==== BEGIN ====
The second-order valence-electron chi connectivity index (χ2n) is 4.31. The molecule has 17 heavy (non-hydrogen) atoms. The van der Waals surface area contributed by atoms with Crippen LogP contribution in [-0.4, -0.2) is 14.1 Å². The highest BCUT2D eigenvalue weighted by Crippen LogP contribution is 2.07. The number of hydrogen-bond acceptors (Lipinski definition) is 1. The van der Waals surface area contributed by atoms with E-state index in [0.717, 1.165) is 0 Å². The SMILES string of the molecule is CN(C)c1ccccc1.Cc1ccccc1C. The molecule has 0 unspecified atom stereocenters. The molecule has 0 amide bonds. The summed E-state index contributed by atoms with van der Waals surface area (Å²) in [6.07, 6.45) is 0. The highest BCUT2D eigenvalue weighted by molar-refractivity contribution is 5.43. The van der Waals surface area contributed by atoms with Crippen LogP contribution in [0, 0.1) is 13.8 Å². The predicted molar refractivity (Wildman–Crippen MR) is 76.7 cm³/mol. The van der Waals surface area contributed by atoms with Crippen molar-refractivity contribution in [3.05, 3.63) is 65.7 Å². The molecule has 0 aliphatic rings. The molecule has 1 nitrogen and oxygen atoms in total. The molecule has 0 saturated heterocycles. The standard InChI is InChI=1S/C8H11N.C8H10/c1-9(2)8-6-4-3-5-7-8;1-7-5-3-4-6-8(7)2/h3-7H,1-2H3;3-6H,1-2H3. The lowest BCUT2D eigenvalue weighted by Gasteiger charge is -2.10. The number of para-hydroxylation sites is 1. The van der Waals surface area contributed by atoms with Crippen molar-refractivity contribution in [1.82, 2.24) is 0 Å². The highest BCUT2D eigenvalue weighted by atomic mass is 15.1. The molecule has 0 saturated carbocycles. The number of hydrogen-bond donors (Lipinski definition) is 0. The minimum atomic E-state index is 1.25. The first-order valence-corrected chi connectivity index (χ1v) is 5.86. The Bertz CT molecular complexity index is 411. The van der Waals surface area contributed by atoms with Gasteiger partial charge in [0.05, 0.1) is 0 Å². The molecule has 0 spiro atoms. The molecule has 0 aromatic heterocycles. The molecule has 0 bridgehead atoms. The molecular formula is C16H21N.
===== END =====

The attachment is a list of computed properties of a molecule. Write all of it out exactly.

The second-order valence-electron chi connectivity index (χ2n) is 4.31. The molecule has 17 heavy (non-hydrogen) atoms. The van der Waals surface area contributed by atoms with Crippen LogP contribution in [-0.4, -0.2) is 14.1 Å². The highest BCUT2D eigenvalue weighted by Crippen LogP contribution is 2.07. The number of hydrogen-bond acceptors (Lipinski definition) is 1. The van der Waals surface area contributed by atoms with E-state index in [0.717, 1.165) is 0 Å². The SMILES string of the molecule is CN(C)c1ccccc1.Cc1ccccc1C. The molecule has 0 unspecified atom stereocenters. The molecule has 0 amide bonds. The summed E-state index contributed by atoms with van der Waals surface area (Å²) in [6.07, 6.45) is 0. The highest BCUT2D eigenvalue weighted by molar-refractivity contribution is 5.43. The van der Waals surface area contributed by atoms with Crippen LogP contribution in [0, 0.1) is 13.8 Å². The predicted molar refractivity (Wildman–Crippen MR) is 76.7 cm³/mol. The van der Waals surface area contributed by atoms with Crippen molar-refractivity contribution in [3.05, 3.63) is 65.7 Å². The molecule has 0 aliphatic rings. The molecule has 1 nitrogen and oxygen atoms in total. The molecule has 0 saturated heterocycles. The standard InChI is InChI=1S/C8H11N.C8H10/c1-9(2)8-6-4-3-5-7-8;1-7-5-3-4-6-8(7)2/h3-7H,1-2H3;3-6H,1-2H3. The lowest BCUT2D eigenvalue weighted by Gasteiger charge is -2.10. The number of para-hydroxylation sites is 1. The van der Waals surface area contributed by atoms with Crippen molar-refractivity contribution in [1.82, 2.24) is 0 Å². The highest BCUT2D eigenvalue weighted by atomic mass is 15.1. The molecule has 0 saturated carbocycles. The number of hydrogen-bond donors (Lipinski definition) is 0. The minimum atomic E-state index is 1.25. The first-order valence-corrected chi connectivity index (χ1v) is 5.86. The Bertz CT molecular complexity index is 411. The van der Waals surface area contributed by atoms with Gasteiger partial charge in [0.05, 0.1) is 0 Å². The molecule has 0 spiro atoms. The molecule has 0 aromatic heterocycles. The molecule has 0 bridgehead atoms. The molecular formula is C16H21N.